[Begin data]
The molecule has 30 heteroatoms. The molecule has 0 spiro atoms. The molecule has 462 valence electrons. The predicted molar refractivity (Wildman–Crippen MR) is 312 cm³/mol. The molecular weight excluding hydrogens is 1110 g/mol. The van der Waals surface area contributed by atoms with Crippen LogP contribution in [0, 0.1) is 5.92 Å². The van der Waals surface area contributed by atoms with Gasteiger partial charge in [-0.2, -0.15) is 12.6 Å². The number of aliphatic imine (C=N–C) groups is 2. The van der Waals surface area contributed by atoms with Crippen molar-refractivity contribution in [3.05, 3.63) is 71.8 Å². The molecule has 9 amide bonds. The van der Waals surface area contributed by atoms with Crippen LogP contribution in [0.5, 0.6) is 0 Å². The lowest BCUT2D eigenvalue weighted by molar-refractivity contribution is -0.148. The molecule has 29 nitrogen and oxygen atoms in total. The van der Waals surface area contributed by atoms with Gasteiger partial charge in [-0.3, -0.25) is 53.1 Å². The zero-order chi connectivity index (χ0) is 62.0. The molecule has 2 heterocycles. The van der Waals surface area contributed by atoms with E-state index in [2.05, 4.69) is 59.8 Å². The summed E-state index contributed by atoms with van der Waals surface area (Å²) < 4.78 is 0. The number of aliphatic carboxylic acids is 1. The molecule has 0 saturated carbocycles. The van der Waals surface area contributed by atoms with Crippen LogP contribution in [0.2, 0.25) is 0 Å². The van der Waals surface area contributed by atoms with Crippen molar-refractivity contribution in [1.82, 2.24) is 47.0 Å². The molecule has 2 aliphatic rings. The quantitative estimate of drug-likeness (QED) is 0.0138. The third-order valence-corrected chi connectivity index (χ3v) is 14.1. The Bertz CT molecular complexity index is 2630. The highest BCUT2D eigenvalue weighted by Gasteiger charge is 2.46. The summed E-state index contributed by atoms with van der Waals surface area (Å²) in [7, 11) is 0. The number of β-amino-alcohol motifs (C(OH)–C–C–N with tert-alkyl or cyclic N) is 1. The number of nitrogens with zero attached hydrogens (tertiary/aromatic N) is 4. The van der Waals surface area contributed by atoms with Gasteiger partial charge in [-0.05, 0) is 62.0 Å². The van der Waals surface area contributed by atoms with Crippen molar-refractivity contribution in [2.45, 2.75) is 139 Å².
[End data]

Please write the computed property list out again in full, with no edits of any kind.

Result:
The molecule has 30 heteroatoms. The molecule has 0 spiro atoms. The molecule has 462 valence electrons. The predicted molar refractivity (Wildman–Crippen MR) is 312 cm³/mol. The molecular weight excluding hydrogens is 1110 g/mol. The van der Waals surface area contributed by atoms with Crippen LogP contribution in [0, 0.1) is 5.92 Å². The van der Waals surface area contributed by atoms with Gasteiger partial charge in [-0.2, -0.15) is 12.6 Å². The number of aliphatic imine (C=N–C) groups is 2. The van der Waals surface area contributed by atoms with Crippen molar-refractivity contribution in [3.05, 3.63) is 71.8 Å². The molecule has 9 amide bonds. The van der Waals surface area contributed by atoms with Crippen LogP contribution in [0.5, 0.6) is 0 Å². The lowest BCUT2D eigenvalue weighted by molar-refractivity contribution is -0.148. The molecule has 29 nitrogen and oxygen atoms in total. The van der Waals surface area contributed by atoms with Gasteiger partial charge in [-0.3, -0.25) is 53.1 Å². The zero-order chi connectivity index (χ0) is 62.0. The molecule has 2 heterocycles. The van der Waals surface area contributed by atoms with E-state index in [2.05, 4.69) is 59.8 Å². The summed E-state index contributed by atoms with van der Waals surface area (Å²) < 4.78 is 0. The number of aliphatic carboxylic acids is 1. The molecule has 0 saturated carbocycles. The van der Waals surface area contributed by atoms with Crippen LogP contribution in [0.2, 0.25) is 0 Å². The van der Waals surface area contributed by atoms with Crippen molar-refractivity contribution in [1.82, 2.24) is 47.0 Å². The molecule has 2 aliphatic rings. The quantitative estimate of drug-likeness (QED) is 0.0138. The third-order valence-corrected chi connectivity index (χ3v) is 14.1. The Bertz CT molecular complexity index is 2630. The highest BCUT2D eigenvalue weighted by Gasteiger charge is 2.46. The summed E-state index contributed by atoms with van der Waals surface area (Å²) in [7, 11) is 0. The number of β-amino-alcohol motifs (C(OH)–C–C–N with tert-alkyl or cyclic N) is 1. The number of nitrogens with zero attached hydrogens (tertiary/aromatic N) is 4. The van der Waals surface area contributed by atoms with Gasteiger partial charge in [-0.05, 0) is 62.0 Å². The van der Waals surface area contributed by atoms with Crippen molar-refractivity contribution in [2.45, 2.75) is 139 Å².